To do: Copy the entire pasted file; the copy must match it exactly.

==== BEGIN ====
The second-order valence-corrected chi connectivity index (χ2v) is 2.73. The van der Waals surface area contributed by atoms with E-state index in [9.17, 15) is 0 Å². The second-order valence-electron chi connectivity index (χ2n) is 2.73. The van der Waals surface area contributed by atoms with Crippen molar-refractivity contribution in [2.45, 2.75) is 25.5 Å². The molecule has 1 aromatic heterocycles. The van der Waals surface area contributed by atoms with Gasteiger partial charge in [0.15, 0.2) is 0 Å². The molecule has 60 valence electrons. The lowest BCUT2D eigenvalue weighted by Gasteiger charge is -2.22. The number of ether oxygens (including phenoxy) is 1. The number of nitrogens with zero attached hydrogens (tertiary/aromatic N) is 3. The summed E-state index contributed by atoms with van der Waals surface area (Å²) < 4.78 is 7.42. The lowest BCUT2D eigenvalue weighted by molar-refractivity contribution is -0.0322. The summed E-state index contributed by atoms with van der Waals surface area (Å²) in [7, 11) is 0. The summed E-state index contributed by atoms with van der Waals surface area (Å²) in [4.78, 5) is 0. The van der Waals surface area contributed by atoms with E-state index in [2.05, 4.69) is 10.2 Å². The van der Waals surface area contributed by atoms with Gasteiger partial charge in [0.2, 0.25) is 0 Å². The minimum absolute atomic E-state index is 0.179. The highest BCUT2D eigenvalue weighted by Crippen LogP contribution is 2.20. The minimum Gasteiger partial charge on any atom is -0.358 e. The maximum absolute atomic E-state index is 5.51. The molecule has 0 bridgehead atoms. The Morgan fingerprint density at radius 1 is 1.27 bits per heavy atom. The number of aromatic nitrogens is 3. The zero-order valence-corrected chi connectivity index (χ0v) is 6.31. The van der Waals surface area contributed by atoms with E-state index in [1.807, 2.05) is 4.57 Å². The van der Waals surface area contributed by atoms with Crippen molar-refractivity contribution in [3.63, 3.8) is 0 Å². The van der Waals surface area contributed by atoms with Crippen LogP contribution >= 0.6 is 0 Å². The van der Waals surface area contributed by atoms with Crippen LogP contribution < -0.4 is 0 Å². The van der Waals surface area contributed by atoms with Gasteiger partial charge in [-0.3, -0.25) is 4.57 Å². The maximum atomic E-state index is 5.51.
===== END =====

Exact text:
The second-order valence-corrected chi connectivity index (χ2v) is 2.73. The van der Waals surface area contributed by atoms with E-state index in [9.17, 15) is 0 Å². The second-order valence-electron chi connectivity index (χ2n) is 2.73. The van der Waals surface area contributed by atoms with Crippen molar-refractivity contribution in [2.45, 2.75) is 25.5 Å². The molecule has 1 aromatic heterocycles. The van der Waals surface area contributed by atoms with Gasteiger partial charge in [0.15, 0.2) is 0 Å². The molecule has 60 valence electrons. The lowest BCUT2D eigenvalue weighted by Gasteiger charge is -2.22. The number of ether oxygens (including phenoxy) is 1. The number of nitrogens with zero attached hydrogens (tertiary/aromatic N) is 3. The summed E-state index contributed by atoms with van der Waals surface area (Å²) < 4.78 is 7.42. The lowest BCUT2D eigenvalue weighted by molar-refractivity contribution is -0.0322. The summed E-state index contributed by atoms with van der Waals surface area (Å²) in [7, 11) is 0. The summed E-state index contributed by atoms with van der Waals surface area (Å²) in [4.78, 5) is 0. The van der Waals surface area contributed by atoms with E-state index in [2.05, 4.69) is 10.2 Å². The van der Waals surface area contributed by atoms with Gasteiger partial charge in [0.2, 0.25) is 0 Å². The minimum absolute atomic E-state index is 0.179. The highest BCUT2D eigenvalue weighted by Crippen LogP contribution is 2.20. The minimum Gasteiger partial charge on any atom is -0.358 e. The maximum absolute atomic E-state index is 5.51. The molecule has 0 bridgehead atoms. The Morgan fingerprint density at radius 1 is 1.27 bits per heavy atom. The number of aromatic nitrogens is 3. The zero-order valence-corrected chi connectivity index (χ0v) is 6.31. The van der Waals surface area contributed by atoms with E-state index in [1.807, 2.05) is 4.57 Å². The van der Waals surface area contributed by atoms with Crippen molar-refractivity contribution in [3.63, 3.8) is 0 Å². The van der Waals surface area contributed by atoms with Crippen LogP contribution >= 0.6 is 0 Å². The van der Waals surface area contributed by atoms with Crippen LogP contribution < -0.4 is 0 Å². The van der Waals surface area contributed by atoms with Gasteiger partial charge in [-0.3, -0.25) is 4.57 Å². The maximum atomic E-state index is 5.51.